Don’t try to do it on your own

Some clever people can set it up themselves but in my experience, they are very rare. So my advice is to partner with Downing as we are experienced in setting up ecommerce. We will help you with the process of bringing it all together.

6 things you need before you build an online shop

Here are some of the keys steps you need to put in place before you start selling your products or services online:

1. Do some simple research – Ask your existing customers if they are likely to buy from you online and if they do, what would they be looking for. Google Trends shows useful information about what people are looking for online. If customers are not searching for your services online, or they aren’t interested in buying online, then you may need to rethink your online strategy. You may need to change your product offering or target different customers. Either way, some initial research to define your ideal customer is very valuable. If customers want to buy online ask what words they will type into the search engine to find your products. These words should be included in your product descriptions and headings. That will make it easier to find your online line.

2. Create a product list – Use a spreadsheet to record all the information for the products you want to sell. Some typical things to include are the product name, product photo, price, variable information such as size, colour weights, pack sizes, and description. You may also want to create product categories to help group large numbers of products. If you are selling clothing you might like to group products under traditional headings such as shirts, pants, jackets, etc. Some of our clients have 20 products others have 20,000. It is important for your web developer to know the scale of your store so they can provide a good solution for you.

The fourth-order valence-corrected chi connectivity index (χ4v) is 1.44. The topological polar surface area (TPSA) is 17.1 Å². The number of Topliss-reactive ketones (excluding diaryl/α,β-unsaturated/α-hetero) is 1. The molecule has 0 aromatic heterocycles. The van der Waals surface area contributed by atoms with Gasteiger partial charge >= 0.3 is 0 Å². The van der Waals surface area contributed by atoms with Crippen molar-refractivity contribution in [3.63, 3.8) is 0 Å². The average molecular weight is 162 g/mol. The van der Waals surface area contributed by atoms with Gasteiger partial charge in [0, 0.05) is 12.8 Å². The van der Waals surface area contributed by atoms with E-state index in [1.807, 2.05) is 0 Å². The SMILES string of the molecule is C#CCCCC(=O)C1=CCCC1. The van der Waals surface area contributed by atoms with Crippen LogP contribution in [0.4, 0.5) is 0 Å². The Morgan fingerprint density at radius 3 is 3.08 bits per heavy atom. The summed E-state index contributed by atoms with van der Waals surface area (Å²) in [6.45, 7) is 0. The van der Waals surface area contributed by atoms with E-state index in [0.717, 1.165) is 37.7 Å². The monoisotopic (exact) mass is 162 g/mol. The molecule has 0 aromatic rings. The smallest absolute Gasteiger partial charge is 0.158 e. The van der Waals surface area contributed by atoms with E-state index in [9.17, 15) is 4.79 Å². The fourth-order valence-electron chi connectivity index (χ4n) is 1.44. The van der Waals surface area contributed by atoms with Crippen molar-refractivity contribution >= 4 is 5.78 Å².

3. Delivery – Work out how you are going to deliver your products to your customers and what costs should be associated with packaging and freight. Will you deliver locally, nationally, or internationally? You may need to consult a courier company to help with this area or alternatively offer free delivery.

4. Payment processing – You will need to have a way of processing credit card payments online in a secure way. There are a number of providers who offer this service, such as Paypal, Stripe, or Paymark. We use Stripe because they are quick and easy to set up, have good support, and a huge international customer base. You also don’t need to have credit processing facilities to use their service. All you need is a Stripe account and bank account to receive payments.

5. Legal – Legal documentation is required on ecommerce websites. This should include your terms and conditions, privacy policy, refund and return policy. Your lawyer should be able to help you here.

6. A website – You will need to have a basic WordPress website set up to start selling online. It is preferable that you have your business domain name (www.mybusiness.co.nz) attached to your website too.

Once you have these things sorted you are ready to set up shop.

So give us a call if you’re thinking about selling, it could be easier than you think.